Developing a Light-Weight Robot Arm with High Capacity, “I’d Like to Be an Expert in Hydraulic Collaborative Robotics”
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Story about Student
Developing a Light-Weight Robot Arm with High Capacity,
“I’d Like to Be an Expert in Hydraulic Collaborative Robotics”
Kim Jung-young (PhD Program, UST-Korea Institute of Industrial Technology School (KITECH), Robotics and Virtual Engineering Major)
One day in January when winter rain came to drench the soil, we visited KITECH Ansan Research Center to meet Kim Jung-young, who is completing his doctorate degree in UST-KITECH School. When he guided us to Hydraulic Robot Research Lab, where we were able to see a hydraulic robot, walking robot, wearable robot and others currently under development. Si-Fi films were the only place we could see robots a few decades ago. In modern days, however, robots have been playing a significant role from industrial sites to everyday life, and is only expected to grow even bigger in the future. Today’s interview felt more special because it meant that we were able to witness the future of Korea’s robotics industry.
Like Dawn After the Dark Night
Hydraulic Robot Research Lab conducts studies to apply high power hydraulic drive systems used in heavy equipment such as forklifts to robotic systems. Kim’s research involves improving the actuator of existing hydraulic drive systems with heavy weight or small operating range. He is developing a new drive module to allow robot joints to move more smoothly.
It’s been 5 years since Kim entered UST-KITECH School in 2016. Since he is graduating next year, we assumed that he would be one of the highest senior researchers. So we asked what his “best moment” was as a UST student. His answer was the two years of participation in the Young Scientist Training Program and achievement he has made through the program. Kim was selected in the Young Scientist Training Program in 2018 and his work was recognized as the most excellent project in the program. Seeing the result, Kim’s research seems like it has been on the smooth path, but it wasn’t always the case; it was actually the outcome he earned by struggling to make it work.
That’s the reason why Kim desperately needed to be accepted in the Young Scientist Training Program. When he was accepted, he was able to continue his research project. The program offered him a variety of opportunities: he developed his skill as an independent researcher by learning the overall process of his research project as well as being able to conduct research exchange both at home and abroad.
“The Young Scientist Training Program motivated me to have a clear picture of my motivation and purpose of researching and defining the problem. Before I got into this research project, I limited myself and researching only the subject my academic advisor suggested. I still have a long way to go, but this experience changed me to be a more responsible person in my research.”
Kim’s research has led him to develop a cable-driven hydraulic actuator module. This is characterized by light weight and a wide range of operations, while producing output as powerful as conventional hydraulic actuators. Furthermore, using this, he recently developed an advanced manipulator. Electric motor driven manipulators are common in the current collaborative robotics market. He developed a manipulator that is capable of handling more than 10kg of weight and is at least 10kg lighter than an electric motor manipulator with the same output.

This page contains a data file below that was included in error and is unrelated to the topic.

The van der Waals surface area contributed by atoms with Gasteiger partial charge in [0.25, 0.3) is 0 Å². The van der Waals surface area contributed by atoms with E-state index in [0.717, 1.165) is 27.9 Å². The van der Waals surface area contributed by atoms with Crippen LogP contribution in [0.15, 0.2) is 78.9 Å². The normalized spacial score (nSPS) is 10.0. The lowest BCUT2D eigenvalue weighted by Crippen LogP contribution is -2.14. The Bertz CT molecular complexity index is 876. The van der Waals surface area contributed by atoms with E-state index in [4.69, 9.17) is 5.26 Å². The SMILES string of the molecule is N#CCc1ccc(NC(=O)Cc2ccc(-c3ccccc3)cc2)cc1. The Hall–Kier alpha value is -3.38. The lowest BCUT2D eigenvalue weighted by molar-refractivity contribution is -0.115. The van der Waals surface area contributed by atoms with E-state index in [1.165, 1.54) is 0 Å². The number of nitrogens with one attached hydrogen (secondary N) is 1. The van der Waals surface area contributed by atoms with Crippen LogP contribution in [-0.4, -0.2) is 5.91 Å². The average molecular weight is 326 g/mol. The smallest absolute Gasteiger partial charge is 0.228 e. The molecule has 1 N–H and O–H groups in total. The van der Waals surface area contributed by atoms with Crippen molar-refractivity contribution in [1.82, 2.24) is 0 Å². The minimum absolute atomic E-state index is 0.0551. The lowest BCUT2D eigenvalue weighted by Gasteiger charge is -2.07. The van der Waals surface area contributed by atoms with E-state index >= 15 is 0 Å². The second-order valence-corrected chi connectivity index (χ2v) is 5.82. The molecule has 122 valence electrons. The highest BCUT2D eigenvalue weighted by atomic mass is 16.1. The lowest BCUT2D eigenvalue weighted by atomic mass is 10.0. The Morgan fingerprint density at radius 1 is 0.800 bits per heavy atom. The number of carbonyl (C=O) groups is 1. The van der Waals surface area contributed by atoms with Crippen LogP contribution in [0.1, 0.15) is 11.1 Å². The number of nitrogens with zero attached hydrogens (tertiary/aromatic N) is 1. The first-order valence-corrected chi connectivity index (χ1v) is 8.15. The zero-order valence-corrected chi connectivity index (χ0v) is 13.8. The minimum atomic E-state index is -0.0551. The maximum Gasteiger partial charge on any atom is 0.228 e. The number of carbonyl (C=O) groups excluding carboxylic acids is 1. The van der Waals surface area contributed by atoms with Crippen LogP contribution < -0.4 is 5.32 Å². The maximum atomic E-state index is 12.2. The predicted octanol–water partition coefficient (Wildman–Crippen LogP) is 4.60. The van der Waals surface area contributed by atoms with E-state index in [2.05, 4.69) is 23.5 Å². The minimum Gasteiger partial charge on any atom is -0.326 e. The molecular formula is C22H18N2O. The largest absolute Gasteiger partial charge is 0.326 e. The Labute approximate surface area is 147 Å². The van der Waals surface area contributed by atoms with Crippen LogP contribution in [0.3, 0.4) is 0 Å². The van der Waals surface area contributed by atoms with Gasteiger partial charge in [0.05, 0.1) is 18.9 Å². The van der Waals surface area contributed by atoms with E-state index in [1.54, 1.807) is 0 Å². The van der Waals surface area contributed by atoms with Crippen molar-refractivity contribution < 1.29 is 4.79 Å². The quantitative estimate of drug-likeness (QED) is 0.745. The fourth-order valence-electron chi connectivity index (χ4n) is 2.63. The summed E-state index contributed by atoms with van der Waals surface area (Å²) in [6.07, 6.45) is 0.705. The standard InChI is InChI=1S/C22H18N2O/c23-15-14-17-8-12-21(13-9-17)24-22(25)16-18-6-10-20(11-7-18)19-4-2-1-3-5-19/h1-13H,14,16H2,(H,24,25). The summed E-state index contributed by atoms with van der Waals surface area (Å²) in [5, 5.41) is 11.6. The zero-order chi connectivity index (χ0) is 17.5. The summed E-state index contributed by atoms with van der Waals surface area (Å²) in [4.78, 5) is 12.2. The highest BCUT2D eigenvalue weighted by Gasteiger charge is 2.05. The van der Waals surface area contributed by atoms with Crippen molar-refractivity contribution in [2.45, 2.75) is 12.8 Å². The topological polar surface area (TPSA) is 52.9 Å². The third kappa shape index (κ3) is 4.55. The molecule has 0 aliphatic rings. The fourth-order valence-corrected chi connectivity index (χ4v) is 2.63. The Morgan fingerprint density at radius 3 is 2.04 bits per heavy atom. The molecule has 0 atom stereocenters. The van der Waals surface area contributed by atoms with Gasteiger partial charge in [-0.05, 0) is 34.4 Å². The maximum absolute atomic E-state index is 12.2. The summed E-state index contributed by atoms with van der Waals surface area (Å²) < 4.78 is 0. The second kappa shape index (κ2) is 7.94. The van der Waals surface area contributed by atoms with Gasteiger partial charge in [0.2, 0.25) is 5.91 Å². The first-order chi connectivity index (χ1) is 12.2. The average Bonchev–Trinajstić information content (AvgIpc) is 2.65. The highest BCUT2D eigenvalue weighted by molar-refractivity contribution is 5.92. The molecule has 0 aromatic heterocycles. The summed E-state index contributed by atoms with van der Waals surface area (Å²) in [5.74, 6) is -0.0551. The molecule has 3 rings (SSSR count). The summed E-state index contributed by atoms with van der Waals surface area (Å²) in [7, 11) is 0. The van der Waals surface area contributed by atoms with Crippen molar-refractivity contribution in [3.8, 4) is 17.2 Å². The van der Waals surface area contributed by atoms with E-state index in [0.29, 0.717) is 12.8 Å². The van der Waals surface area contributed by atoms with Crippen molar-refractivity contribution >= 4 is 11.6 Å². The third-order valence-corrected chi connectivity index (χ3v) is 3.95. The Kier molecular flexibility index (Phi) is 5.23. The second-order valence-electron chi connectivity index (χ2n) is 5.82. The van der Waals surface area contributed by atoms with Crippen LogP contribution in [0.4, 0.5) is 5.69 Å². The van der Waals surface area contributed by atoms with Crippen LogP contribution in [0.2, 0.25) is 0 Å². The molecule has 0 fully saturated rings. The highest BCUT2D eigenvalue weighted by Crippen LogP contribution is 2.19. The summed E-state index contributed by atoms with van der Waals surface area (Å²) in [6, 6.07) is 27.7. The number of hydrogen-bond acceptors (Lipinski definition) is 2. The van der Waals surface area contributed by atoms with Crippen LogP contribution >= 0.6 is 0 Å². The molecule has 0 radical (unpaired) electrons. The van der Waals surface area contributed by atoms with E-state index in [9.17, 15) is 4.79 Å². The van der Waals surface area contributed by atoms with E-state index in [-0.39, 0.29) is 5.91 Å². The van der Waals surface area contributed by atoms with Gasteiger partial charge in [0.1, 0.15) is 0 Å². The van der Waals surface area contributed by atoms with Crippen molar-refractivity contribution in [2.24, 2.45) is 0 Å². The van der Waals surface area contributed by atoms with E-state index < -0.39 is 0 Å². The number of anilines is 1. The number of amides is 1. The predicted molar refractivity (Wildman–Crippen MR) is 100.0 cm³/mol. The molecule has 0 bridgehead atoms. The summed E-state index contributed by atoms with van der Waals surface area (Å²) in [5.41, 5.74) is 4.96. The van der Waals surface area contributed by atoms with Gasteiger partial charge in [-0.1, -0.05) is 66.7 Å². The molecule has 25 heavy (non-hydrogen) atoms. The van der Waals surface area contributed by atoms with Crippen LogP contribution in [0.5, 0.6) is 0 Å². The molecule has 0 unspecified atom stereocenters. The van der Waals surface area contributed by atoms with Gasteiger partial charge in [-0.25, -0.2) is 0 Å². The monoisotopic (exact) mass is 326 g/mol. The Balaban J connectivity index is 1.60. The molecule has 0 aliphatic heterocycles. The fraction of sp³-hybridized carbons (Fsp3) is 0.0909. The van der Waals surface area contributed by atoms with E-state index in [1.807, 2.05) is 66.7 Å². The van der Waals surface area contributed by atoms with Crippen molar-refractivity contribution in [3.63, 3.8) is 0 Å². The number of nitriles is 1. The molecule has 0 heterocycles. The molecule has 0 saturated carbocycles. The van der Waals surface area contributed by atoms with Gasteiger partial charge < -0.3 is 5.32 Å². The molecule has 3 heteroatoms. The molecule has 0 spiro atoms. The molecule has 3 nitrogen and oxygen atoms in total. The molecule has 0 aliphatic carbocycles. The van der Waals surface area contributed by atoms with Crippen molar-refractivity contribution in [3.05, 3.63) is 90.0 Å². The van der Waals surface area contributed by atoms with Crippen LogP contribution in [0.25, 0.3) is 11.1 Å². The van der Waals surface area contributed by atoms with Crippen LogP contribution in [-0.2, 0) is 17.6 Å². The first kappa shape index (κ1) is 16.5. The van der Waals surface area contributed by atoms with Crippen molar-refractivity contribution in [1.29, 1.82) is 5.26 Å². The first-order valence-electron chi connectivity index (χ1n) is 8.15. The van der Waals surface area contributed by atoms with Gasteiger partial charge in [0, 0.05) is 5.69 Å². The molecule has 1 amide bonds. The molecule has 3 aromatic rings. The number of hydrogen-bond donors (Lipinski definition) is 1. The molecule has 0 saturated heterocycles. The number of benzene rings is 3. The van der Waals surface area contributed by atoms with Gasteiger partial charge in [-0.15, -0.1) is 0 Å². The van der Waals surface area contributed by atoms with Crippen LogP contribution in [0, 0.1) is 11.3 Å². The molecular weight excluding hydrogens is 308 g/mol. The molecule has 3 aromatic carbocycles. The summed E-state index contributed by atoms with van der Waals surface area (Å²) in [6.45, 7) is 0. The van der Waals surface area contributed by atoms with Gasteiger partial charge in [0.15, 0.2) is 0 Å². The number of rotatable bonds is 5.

“I'm looking for ways to close the gap between the hydraulic robot and the electric motor robot. I aim to make a light weight robot with high capacity, which is the advantage of hydraulic robots, while enabling it to conduct most of what conventional electric motor robots do. If this research turns out to be successful, I believe we can realize that collaborative robots that can be applied from assembly of parts unit to assembly of large systems such as automobiles.”
“Don’t Regard Failure in Research as Failure in Life”
Kim has entered the school as a PhD student after finishing his master’s degree. Since it was a rare case, we asked why and found out how deeply he had to wrestle with the thoughts that any graduate students undergo. He applied for the master’s degree in UST in hopes to lead his own research, only to feel frustrated by the world of difference between his vision and reality; there was barely anything master’s student could do by themselves.
It was Professor Park Sang-duk and Jo Jung-san who brought him back to the path of education. Professor Jo Jung-san, particularly, gave him genuine words of advice when he struggled. Thanks to his support, Kim is filling the white canvas of his research world with a variety of colors, along with overcoming challenges, passion, and a definite goal.
Kim plans to carry out two kinds of research. First, utilizing the project outcome accomplished in Young Scientist Training Program, he wants to maximize the function of the hydraulic actuator, which is going to pave the way for developing hydraulic manipulators in the form of collaborative robots. The other goal is to create an assistant system for lower back and knee joints to support worker’s muscular strength. His research has passed the cold winter and reached spring as the dawn comes after a long dark night. Though challenges will still present themselves, we hope the experience at UST will provide ever-lasting fuel to Kim.